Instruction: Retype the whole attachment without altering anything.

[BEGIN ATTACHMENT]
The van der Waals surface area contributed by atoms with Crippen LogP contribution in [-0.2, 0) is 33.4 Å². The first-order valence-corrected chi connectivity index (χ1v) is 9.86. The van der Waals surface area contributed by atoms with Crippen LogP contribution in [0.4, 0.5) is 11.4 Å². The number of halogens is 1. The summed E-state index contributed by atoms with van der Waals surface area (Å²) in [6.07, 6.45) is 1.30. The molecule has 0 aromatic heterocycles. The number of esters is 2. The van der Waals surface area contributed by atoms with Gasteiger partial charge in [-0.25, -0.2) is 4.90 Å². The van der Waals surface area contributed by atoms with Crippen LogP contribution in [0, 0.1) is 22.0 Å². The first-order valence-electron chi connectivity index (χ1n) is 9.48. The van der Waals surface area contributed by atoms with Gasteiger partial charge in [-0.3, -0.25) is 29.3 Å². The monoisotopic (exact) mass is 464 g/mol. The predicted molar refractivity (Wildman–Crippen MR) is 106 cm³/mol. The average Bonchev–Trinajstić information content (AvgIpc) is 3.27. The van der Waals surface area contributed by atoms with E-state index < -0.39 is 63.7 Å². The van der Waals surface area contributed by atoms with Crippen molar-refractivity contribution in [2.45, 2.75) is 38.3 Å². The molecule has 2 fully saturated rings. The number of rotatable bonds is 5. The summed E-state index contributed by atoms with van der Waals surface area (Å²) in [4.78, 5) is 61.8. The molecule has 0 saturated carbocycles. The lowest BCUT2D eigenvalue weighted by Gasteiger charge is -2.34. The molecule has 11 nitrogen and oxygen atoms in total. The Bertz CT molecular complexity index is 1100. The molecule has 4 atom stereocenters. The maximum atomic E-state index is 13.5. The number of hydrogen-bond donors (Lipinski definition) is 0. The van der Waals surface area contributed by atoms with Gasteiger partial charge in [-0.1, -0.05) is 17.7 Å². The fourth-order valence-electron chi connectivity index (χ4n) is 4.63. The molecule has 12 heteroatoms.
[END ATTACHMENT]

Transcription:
The van der Waals surface area contributed by atoms with Crippen LogP contribution in [-0.2, 0) is 33.4 Å². The first-order valence-corrected chi connectivity index (χ1v) is 9.86. The van der Waals surface area contributed by atoms with Crippen LogP contribution in [0.4, 0.5) is 11.4 Å². The number of halogens is 1. The summed E-state index contributed by atoms with van der Waals surface area (Å²) in [6.07, 6.45) is 1.30. The molecule has 0 aromatic heterocycles. The number of esters is 2. The van der Waals surface area contributed by atoms with Gasteiger partial charge in [-0.25, -0.2) is 4.90 Å². The van der Waals surface area contributed by atoms with Crippen LogP contribution in [0, 0.1) is 22.0 Å². The first-order valence-electron chi connectivity index (χ1n) is 9.48. The van der Waals surface area contributed by atoms with Gasteiger partial charge in [-0.3, -0.25) is 29.3 Å². The monoisotopic (exact) mass is 464 g/mol. The predicted molar refractivity (Wildman–Crippen MR) is 106 cm³/mol. The average Bonchev–Trinajstić information content (AvgIpc) is 3.27. The van der Waals surface area contributed by atoms with E-state index < -0.39 is 63.7 Å². The van der Waals surface area contributed by atoms with Crippen molar-refractivity contribution in [2.45, 2.75) is 38.3 Å². The molecule has 2 fully saturated rings. The number of rotatable bonds is 5. The summed E-state index contributed by atoms with van der Waals surface area (Å²) in [4.78, 5) is 61.8. The molecule has 0 saturated carbocycles. The lowest BCUT2D eigenvalue weighted by Gasteiger charge is -2.34. The molecule has 11 nitrogen and oxygen atoms in total. The Bertz CT molecular complexity index is 1100. The molecule has 4 atom stereocenters. The maximum atomic E-state index is 13.5. The number of hydrogen-bond donors (Lipinski definition) is 0. The van der Waals surface area contributed by atoms with Gasteiger partial charge in [-0.1, -0.05) is 17.7 Å². The fourth-order valence-electron chi connectivity index (χ4n) is 4.63. The molecule has 12 heteroatoms.